Lady Blakeney hears Desgas outside shouting orders, and then she hears the Jew’s old cart drive down the bumpy road. After waiting a few more minutes, she slips down the stairs of the “Chat Gris” and out the front door. Surely, they are heading to Père Blanchard’s hut, wherever that is, and Lady Blakeney follows the cart in the darkness. Chauvelin sits quietly in the cart, “nursing comfortable thoughts.” Catching the Scarlet Pimpernel will be the “finest leaf” in Chauvelin’s “wreath of glory.”
Lady Blakeney’s selfless actions in chasing down the cart barefoot in the dark make her appear heroic as well, which is a major change from the selfishness she displayed as Marguerite St. Just. As Orczy considers heroism as a distinctly British trait, Marguerite appears to become more British and less French as her character develops.
Chauvelin doesn’t think of Lady Blakeney at all, and he doesn’t have the “slightest remorse” for the impossible position he has put her in. To Chauvelin, Lady Blakeney has “been a useful tool,” and now he no longer needs her. As they ride the quiet and deserted country road, the sound of horses gets louder, and several soldiers ride up to the cart. One of the soldiers tells Chauvelin that they have seen nothing of the Scarlet Pimpernel. “Every stranger on these roads or on the beach must be shadowed, especially if he be tall or stoops as if he would disguise his height,” Chauvelin orders.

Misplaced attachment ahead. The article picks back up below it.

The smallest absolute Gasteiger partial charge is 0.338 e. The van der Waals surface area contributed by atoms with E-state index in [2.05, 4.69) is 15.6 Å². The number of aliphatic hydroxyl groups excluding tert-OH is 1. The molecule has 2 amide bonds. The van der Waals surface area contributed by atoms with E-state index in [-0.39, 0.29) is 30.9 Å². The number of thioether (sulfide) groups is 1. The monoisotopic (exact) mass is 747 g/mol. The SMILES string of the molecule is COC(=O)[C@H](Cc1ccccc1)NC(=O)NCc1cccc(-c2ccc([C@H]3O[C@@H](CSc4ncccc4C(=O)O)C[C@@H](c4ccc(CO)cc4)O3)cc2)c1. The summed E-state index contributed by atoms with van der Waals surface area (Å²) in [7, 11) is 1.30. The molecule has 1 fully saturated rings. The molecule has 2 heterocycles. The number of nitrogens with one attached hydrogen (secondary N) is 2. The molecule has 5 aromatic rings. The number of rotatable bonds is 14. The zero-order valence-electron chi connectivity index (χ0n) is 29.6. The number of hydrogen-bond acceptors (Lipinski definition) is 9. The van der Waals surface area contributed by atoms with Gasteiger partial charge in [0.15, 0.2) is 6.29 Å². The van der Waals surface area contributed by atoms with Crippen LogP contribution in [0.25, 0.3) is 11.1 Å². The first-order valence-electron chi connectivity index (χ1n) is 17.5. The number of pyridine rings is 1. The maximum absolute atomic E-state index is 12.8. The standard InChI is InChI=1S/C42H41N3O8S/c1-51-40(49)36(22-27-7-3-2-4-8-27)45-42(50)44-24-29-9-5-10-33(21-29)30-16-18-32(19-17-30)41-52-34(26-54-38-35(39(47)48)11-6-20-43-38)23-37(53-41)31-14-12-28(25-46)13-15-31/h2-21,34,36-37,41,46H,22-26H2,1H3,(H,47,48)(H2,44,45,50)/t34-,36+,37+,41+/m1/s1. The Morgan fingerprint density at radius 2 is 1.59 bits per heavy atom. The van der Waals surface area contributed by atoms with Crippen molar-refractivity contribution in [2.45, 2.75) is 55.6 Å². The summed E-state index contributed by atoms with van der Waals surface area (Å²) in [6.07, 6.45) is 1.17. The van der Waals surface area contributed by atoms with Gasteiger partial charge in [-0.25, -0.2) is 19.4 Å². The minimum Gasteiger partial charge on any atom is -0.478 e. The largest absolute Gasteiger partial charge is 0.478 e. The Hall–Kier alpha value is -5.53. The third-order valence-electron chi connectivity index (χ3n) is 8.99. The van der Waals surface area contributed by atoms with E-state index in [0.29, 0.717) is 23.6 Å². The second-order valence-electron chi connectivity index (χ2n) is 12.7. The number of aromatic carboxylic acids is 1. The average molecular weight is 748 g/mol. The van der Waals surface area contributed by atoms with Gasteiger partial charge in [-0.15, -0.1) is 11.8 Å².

Chauvelin is again depicted as ruthless and evil, which reflects poorly on all French citizens by proxy. He has caused Marguerite considerable anguish, yet he quickly forgets about her. Chauvelin’s comment that “every stranger” must be searched while literally sitting next to the Scarlet Pimpernel in the cart makes Chauvelin appear even more incompetent. The enemy is staring him in the face and he still fails to notice.
The soldier then tells Chauvelin that while they have not seen the Scarlet Pimpernel, they do believe that they have found Père Blanchard’s hut. Two men—one old and one young—were seen entering the hut. After listening at the windows, it was discovered that the men, most likely, are Armand St. Just and the Comte de Tournay. Four soldiers have stayed behind and are presently spying on the hut from a distance. But those soldiers, the man claims, “have seen no stranger either.”
Chauvelin’s men didn’t find the hut; Sir Percy led them to it. It is likely that they would have never found the hut without Percy’s help, which further speaks to their incompetence. Orczy repeatedly implies that the French Republic—a group of commoners—is wholly incapable of successfully running a country.